Hot (and not so hot) job markets: The American boomtowns you might want to buy a house in

July 24, 2019 - 2 min read

Check into Cape Coral

Looking to buy a house somewhere with serious job prospects? Then Cape Coral, Florida is your answer. Employment in the small beach town has jumped 23 percent in just the last five years.

Where to buy a house if you’re on the job hunt

According to the latest Housing and Mortgage Market Review from Arch MI, Cape Coral, Florida is the nation’s latest boomtown. The city has seen employment grow 23 percent since 2014.

Other boomtowns also noted in Arch MI’s report include Boise City, Idaho; Orlando and North Port, Florida; San Francisco, Riverside and Fresno, California; Nashville, Tennessee; Austin and Dallas, Texas; Las Vegas; Ogden, Utah; Phoenix; Charleston, South Carolina; and Charlotte, North Carolina.

First-time homebuyers: Here’s where you can find affordable housing

All of these cities saw employment grow between 16 and 23 percent over the last five years. The national average for the same period was just 9.4 percent.

Ralph DeFranco, global chief economist for Arch MI, says the employment jumps are due to a variety of reasons, including locale, tech activity and overall business climate.

“We found it is not just tech jobs, city size or affordability, even though those do help,” he said. “We think it’s encouraging that there are multiple routes to becoming a magnet for economic activity.”

The nation’s weakest job markets

If you’re on the job hunt, you probably shouldn’t buy a house in Bridgeport, Connecticut. According to the report, the city boasts the slowest-growing job market in the nation, seeing just a 2 percent jump in employment over the last five years.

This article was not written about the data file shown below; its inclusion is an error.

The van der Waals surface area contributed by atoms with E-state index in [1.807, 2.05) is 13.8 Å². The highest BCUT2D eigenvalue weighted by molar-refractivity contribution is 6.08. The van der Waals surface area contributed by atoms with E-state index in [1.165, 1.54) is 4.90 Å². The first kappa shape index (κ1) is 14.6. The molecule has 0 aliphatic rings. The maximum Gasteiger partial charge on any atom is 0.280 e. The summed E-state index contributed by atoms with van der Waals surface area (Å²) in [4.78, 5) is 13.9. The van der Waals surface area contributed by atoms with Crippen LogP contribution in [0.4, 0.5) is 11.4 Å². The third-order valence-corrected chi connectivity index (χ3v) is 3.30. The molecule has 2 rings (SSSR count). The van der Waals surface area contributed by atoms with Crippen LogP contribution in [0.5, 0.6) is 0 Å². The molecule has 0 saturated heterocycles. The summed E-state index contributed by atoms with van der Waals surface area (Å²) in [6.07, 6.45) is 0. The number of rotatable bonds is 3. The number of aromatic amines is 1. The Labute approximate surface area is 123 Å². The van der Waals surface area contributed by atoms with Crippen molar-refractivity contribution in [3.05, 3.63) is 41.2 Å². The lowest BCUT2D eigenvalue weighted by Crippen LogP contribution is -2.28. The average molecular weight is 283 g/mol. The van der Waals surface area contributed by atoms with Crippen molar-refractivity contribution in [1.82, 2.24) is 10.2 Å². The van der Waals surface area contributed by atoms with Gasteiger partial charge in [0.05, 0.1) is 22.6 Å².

Two other Connecticut towns — New Haven and Hartford — also claimed spots on the slowest-growing list, along with Gary Indiana; Buffalo and Rochester, New York; Pittsburgh; Silver Spring, Maryland; Akron, Ohio; New Orelans; and Tulsa, Oklahoma.

“Many of the weaker metros remain hard-hit by the decline in manufacturing employment or loss of a large employer and just haven’t had time to recover yet,” the report reads. “Most are in colder climates. Connecticut and New York are also somewhat hampered by higher taxes and changes in the financial services sector.”

Bidding wars are down; homebuyer opportunities are up

Get today’s mortgage rates

Want to buy a house in one of these promising job markets? Then shop around and see what mortgage rates you qualify for today.

Aly J. Yale
Authored By: Aly J. Yale
The Mortgage Reports contributor
Aly J. Yale is a mortgage and real estate writer based in Houston who has contributed to Forbes and worked for organizations such as <em>The Dallas Morning News</em>, PBS, NBC, and Radio Disney.